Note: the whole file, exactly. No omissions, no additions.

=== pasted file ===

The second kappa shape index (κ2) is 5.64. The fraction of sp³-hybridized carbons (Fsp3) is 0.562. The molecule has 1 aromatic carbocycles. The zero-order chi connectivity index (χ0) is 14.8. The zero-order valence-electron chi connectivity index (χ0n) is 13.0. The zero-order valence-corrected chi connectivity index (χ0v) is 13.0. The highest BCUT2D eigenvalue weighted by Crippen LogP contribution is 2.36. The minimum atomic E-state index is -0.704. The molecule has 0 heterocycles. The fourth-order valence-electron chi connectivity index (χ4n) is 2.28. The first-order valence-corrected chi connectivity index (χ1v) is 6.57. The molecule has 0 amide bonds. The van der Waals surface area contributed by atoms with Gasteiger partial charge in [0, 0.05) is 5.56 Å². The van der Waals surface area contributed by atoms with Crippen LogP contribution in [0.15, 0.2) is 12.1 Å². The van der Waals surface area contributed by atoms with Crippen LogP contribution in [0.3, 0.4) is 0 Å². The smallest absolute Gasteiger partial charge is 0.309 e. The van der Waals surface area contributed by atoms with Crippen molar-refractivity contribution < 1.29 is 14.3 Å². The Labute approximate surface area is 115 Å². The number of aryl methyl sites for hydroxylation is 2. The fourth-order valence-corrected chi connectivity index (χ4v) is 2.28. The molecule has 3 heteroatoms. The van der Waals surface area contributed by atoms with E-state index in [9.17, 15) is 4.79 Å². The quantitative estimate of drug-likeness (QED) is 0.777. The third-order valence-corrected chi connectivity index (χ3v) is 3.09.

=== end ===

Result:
The second kappa shape index (κ2) is 5.64. The fraction of sp³-hybridized carbons (Fsp3) is 0.562. The molecule has 1 aromatic carbocycles. The zero-order chi connectivity index (χ0) is 14.8. The zero-order valence-electron chi connectivity index (χ0n) is 13.0. The zero-order valence-corrected chi connectivity index (χ0v) is 13.0. The highest BCUT2D eigenvalue weighted by Crippen LogP contribution is 2.36. The minimum atomic E-state index is -0.704. The molecule has 0 heterocycles. The fourth-order valence-electron chi connectivity index (χ4n) is 2.28. The first-order valence-corrected chi connectivity index (χ1v) is 6.57. The molecule has 0 amide bonds. The van der Waals surface area contributed by atoms with Gasteiger partial charge in [0, 0.05) is 5.56 Å². The van der Waals surface area contributed by atoms with Crippen LogP contribution in [0.15, 0.2) is 12.1 Å². The van der Waals surface area contributed by atoms with Crippen LogP contribution in [0.3, 0.4) is 0 Å². The smallest absolute Gasteiger partial charge is 0.309 e. The van der Waals surface area contributed by atoms with Crippen molar-refractivity contribution < 1.29 is 14.3 Å². The Labute approximate surface area is 115 Å². The number of aryl methyl sites for hydroxylation is 2. The fourth-order valence-corrected chi connectivity index (χ4v) is 2.28. The molecule has 3 heteroatoms. The van der Waals surface area contributed by atoms with E-state index in [9.17, 15) is 4.79 Å². The quantitative estimate of drug-likeness (QED) is 0.777. The third-order valence-corrected chi connectivity index (χ3v) is 3.09.